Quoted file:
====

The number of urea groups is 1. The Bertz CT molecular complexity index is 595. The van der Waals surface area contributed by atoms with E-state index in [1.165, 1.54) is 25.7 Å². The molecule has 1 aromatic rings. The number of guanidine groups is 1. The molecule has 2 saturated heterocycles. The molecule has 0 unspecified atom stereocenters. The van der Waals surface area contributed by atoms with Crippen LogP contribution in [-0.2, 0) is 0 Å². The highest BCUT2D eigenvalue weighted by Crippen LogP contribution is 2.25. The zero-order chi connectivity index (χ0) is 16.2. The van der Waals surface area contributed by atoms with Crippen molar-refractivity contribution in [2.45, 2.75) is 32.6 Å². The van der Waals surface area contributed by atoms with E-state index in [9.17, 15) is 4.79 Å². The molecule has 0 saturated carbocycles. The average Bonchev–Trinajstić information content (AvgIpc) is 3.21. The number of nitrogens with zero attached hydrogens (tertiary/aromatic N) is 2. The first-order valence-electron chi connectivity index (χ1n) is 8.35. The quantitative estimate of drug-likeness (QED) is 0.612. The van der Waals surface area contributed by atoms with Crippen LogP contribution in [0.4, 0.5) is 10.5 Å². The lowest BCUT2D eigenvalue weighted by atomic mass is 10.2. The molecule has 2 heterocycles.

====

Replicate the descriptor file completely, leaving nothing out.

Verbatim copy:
The number of urea groups is 1. The Bertz CT molecular complexity index is 595. The van der Waals surface area contributed by atoms with E-state index in [1.165, 1.54) is 25.7 Å². The molecule has 1 aromatic rings. The number of guanidine groups is 1. The molecule has 2 saturated heterocycles. The molecule has 0 unspecified atom stereocenters. The van der Waals surface area contributed by atoms with Crippen LogP contribution in [-0.2, 0) is 0 Å². The highest BCUT2D eigenvalue weighted by Crippen LogP contribution is 2.25. The zero-order chi connectivity index (χ0) is 16.2. The van der Waals surface area contributed by atoms with Crippen molar-refractivity contribution in [2.45, 2.75) is 32.6 Å². The van der Waals surface area contributed by atoms with E-state index in [9.17, 15) is 4.79 Å². The molecule has 0 saturated carbocycles. The average Bonchev–Trinajstić information content (AvgIpc) is 3.21. The number of nitrogens with zero attached hydrogens (tertiary/aromatic N) is 2. The first-order valence-electron chi connectivity index (χ1n) is 8.35. The quantitative estimate of drug-likeness (QED) is 0.612. The van der Waals surface area contributed by atoms with Crippen LogP contribution in [0.4, 0.5) is 10.5 Å². The lowest BCUT2D eigenvalue weighted by atomic mass is 10.2. The molecule has 2 heterocycles.